DEPOE BAY — The appearance of the top-ranked player in the United States at a series of local tournaments is throwing a spotlight on cribbage, a 400-year-old card game that is sweeping the country.
On Tuesday, members of cribbage clubs from Lincoln City and Newport met at the Depoe Bay Community Center to warm-up for a regional tournament of the American Cribbage Congress at Chinook Winds Casino next weekend. The event is expected to draw hundreds of players from around the nation.
“It’s a national event where you’ll see the best cribbage players in the world,” said Peter Larsen, a member of the ACC’s “grassroots” club in Newport.
Cribbage traces its roots to 1630s England, where it was invented by Sir John Suckling. While Suckling was later accused of treason and died penniless in Paris, cribbage lives on as one of the most popular games in the English-speaking world.
If poker is akin to a barroom brawl and bridge is a game of strategy, cribbage is a dignified race where players advance to a goal of 121 points using luck, arithmetic, tactics
Walt Howell, retired from 22 years as a city of Toledo employee, said it was just that.
“It’s something to do,” he commented, saying the game is popular among U.S. submariners and baseball players. “It’s a fun game.”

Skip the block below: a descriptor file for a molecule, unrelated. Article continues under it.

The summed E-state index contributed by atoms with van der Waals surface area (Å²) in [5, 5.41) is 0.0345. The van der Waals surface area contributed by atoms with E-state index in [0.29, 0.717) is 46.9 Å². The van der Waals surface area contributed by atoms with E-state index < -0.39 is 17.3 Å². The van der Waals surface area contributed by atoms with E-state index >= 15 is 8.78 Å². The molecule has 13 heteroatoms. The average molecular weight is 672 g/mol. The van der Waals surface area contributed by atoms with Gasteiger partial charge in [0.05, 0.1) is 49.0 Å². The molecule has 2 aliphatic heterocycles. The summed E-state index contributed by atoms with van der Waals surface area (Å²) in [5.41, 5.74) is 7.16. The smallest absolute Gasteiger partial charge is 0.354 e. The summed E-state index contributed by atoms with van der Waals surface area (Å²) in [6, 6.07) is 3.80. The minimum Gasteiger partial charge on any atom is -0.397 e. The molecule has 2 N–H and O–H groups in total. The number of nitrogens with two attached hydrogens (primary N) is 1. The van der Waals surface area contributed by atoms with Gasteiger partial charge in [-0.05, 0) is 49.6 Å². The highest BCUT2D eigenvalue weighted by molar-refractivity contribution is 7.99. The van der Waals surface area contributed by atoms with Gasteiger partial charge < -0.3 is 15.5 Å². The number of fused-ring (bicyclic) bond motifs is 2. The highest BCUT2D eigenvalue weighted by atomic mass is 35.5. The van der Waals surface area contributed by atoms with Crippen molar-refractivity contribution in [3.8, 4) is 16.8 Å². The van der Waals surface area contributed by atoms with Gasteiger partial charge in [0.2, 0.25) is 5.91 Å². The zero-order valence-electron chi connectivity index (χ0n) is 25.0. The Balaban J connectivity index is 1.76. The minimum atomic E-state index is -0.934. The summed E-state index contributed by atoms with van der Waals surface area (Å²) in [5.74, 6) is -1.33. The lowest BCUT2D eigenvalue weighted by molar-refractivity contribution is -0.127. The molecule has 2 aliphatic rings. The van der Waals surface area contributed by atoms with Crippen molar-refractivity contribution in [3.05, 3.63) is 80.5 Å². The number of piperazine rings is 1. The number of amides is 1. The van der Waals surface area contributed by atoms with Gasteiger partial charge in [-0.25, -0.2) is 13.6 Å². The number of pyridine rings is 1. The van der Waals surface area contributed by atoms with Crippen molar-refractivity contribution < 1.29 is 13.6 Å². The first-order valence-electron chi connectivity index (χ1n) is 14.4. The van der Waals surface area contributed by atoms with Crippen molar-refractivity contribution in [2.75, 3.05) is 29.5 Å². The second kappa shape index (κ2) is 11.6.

Across the table, Mills Brubaker, 81, of Puyallup, Wash., moved the winning peg and showed his cards.
“I’ve been playing for 73 years,” said Brubaker, who learned the game from his father. “We didn’t have personal computers back then. It keeps your mind going after you retire.”
The community hall was noiseless except for the occasional shuffling of a deck among the two dozen players hunched over their colored pegboards and a pot of coffee percolating on a kitchen table.
“You can’t have cribbage without coffee and doughnuts,” beamed Emily Shumate, who has been arranging the snacks the Lincoln City cribbage club for 30 years but has never played a hand. “People ask me why I don’t play and I tell them I’m too smart. The game is mostly skill but there’s just enough luck that you can have great cards and a bad day. I like to be in control.”
Meanwhile, her husband, club president Jack Shumate, had his hands full with ACC reigning champion Duane Toll of Sutherlin, Oregon.
The champ credited his skill to his Midwest origins.
“It helped to grow up in Wisconsin, where it’s pretty big,” commented Toll. “I joined a club in Milwaukie that happened to be the best in the U.S. It helped me to fine-tune my strategy.”
The two-day tournament begins Saturday, Dec. 1 at 8 a.m. For more information, call Jack Shumate at 541-574-7668.